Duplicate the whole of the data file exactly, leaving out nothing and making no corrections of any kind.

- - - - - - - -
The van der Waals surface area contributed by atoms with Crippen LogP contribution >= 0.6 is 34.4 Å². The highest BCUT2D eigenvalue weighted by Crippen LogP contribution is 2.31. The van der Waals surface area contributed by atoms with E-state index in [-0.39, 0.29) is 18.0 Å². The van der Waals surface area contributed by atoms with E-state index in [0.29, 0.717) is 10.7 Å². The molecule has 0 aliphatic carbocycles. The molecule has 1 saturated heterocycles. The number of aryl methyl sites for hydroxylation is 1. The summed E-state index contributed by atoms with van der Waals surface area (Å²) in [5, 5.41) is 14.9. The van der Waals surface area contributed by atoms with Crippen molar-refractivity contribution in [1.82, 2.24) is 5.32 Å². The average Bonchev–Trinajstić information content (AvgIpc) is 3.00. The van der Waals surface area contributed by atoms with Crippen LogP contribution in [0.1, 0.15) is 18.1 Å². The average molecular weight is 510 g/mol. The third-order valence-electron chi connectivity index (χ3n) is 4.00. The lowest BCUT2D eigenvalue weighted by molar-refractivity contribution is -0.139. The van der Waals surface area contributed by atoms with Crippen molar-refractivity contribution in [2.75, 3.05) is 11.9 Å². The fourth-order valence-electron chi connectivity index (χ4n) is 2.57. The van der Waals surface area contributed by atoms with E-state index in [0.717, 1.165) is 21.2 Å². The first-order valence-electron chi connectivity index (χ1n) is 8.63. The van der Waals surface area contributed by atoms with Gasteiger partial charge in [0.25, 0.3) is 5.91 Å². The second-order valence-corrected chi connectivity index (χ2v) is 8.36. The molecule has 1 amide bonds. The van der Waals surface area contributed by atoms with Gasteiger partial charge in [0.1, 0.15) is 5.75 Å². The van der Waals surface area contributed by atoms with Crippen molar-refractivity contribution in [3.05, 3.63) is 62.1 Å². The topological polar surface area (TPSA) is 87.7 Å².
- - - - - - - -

The van der Waals surface area contributed by atoms with Crippen LogP contribution >= 0.6 is 34.4 Å². The highest BCUT2D eigenvalue weighted by Crippen LogP contribution is 2.31. The van der Waals surface area contributed by atoms with E-state index in [-0.39, 0.29) is 18.0 Å². The van der Waals surface area contributed by atoms with E-state index in [0.29, 0.717) is 10.7 Å². The molecule has 0 aliphatic carbocycles. The molecule has 1 saturated heterocycles. The number of aryl methyl sites for hydroxylation is 1. The summed E-state index contributed by atoms with van der Waals surface area (Å²) in [5, 5.41) is 14.9. The van der Waals surface area contributed by atoms with Crippen molar-refractivity contribution in [1.82, 2.24) is 5.32 Å². The average Bonchev–Trinajstić information content (AvgIpc) is 3.00. The van der Waals surface area contributed by atoms with Crippen LogP contribution in [0.1, 0.15) is 18.1 Å². The average molecular weight is 510 g/mol. The third-order valence-electron chi connectivity index (χ3n) is 4.00. The lowest BCUT2D eigenvalue weighted by molar-refractivity contribution is -0.139. The van der Waals surface area contributed by atoms with Crippen molar-refractivity contribution in [2.75, 3.05) is 11.9 Å². The fourth-order valence-electron chi connectivity index (χ4n) is 2.57. The van der Waals surface area contributed by atoms with E-state index in [0.717, 1.165) is 21.2 Å². The first-order valence-electron chi connectivity index (χ1n) is 8.63. The van der Waals surface area contributed by atoms with Gasteiger partial charge in [0.25, 0.3) is 5.91 Å². The second-order valence-corrected chi connectivity index (χ2v) is 8.36. The molecule has 1 amide bonds. The van der Waals surface area contributed by atoms with Gasteiger partial charge in [0.1, 0.15) is 5.75 Å². The van der Waals surface area contributed by atoms with Crippen molar-refractivity contribution in [3.05, 3.63) is 62.1 Å². The topological polar surface area (TPSA) is 87.7 Å².